On that last point I’ll definitely be interested to attend Paris Buttfield-Addison’s talk Gamification sucks: Lessons from the field, though I suspect from the description we have somewhat similar views on the matter ;)
In fact, I’m humbled to be included in such a diverse and inspiring field of presenters, including contributions from our friends at Digital Eskimo, Rob Manson, and Oliver and Rod from Mobile Experience, among others.
It looks like a fantastic event, which given the feedback I’ve heard from past years’ events is the norm — well worth picking up an early-bird ticket for I’d say…
I’ve just finished reading Ignorance (of social media) is risk, a great post by Craig Thomler exploring the lack of social media engagement by public servants.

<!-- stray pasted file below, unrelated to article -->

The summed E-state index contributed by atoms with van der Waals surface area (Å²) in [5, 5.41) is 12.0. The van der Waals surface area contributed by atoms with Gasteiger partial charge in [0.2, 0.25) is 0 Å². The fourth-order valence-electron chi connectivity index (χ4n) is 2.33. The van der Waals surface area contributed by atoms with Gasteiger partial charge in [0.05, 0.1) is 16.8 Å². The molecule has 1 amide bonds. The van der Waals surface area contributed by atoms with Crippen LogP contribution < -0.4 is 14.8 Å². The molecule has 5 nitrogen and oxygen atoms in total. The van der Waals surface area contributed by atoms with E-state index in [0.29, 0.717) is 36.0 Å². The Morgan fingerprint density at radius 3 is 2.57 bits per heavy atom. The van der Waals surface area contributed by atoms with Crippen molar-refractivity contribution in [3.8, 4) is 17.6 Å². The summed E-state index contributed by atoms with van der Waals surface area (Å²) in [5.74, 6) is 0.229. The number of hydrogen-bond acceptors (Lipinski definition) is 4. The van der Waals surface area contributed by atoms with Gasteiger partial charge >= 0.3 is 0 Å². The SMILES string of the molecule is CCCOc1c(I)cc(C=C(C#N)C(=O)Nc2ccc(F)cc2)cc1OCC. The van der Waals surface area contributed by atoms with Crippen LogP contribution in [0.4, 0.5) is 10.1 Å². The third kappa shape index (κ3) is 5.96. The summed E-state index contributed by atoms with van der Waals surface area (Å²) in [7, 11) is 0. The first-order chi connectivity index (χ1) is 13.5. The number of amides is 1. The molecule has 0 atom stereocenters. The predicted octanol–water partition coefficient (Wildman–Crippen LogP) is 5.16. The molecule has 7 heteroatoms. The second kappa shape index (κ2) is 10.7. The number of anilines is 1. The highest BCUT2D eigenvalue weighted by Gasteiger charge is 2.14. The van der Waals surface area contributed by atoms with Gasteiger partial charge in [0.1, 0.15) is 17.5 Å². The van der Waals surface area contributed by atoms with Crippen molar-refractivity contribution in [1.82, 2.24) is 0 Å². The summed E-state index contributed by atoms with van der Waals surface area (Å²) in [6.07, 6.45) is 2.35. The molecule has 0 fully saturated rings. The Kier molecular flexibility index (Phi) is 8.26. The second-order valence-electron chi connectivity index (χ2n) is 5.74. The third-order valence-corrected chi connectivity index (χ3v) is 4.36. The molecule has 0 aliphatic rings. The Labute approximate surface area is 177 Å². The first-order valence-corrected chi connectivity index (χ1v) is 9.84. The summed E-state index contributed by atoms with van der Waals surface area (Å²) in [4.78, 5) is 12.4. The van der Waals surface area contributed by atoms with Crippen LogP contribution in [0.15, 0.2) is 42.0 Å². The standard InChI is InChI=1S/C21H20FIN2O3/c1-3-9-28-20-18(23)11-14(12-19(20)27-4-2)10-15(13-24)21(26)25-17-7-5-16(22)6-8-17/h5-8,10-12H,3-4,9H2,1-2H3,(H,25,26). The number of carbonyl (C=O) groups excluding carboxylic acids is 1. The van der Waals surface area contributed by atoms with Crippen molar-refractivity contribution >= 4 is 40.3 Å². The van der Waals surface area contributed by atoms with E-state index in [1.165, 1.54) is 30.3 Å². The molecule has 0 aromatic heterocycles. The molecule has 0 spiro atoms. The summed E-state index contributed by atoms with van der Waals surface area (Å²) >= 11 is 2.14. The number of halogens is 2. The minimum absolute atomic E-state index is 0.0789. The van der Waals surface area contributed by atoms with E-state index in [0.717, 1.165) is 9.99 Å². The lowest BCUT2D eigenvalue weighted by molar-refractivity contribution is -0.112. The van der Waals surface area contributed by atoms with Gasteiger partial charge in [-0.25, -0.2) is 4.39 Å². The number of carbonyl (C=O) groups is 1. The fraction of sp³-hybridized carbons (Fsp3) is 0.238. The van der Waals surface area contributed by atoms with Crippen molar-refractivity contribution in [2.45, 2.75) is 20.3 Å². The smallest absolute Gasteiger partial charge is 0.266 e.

I think the issues that Craig raises reflect a lack of perceived relevance (and therefore importance) of social media by professionals in their own context. My experience has been that a lot of people working in a professional context (be it government or corporate) find it hard to determine how social media applies in this context. While many have Facebook accounts that they use for personal use, they are unable (or in some cases don’t want to, as social media is seen as, well, social) to connect this personal use into their work. While they see major brands operating in the space, given the differences in approach/context — e.g. between consumer brands and say public service — it’s difficult to translate this into their own sphere.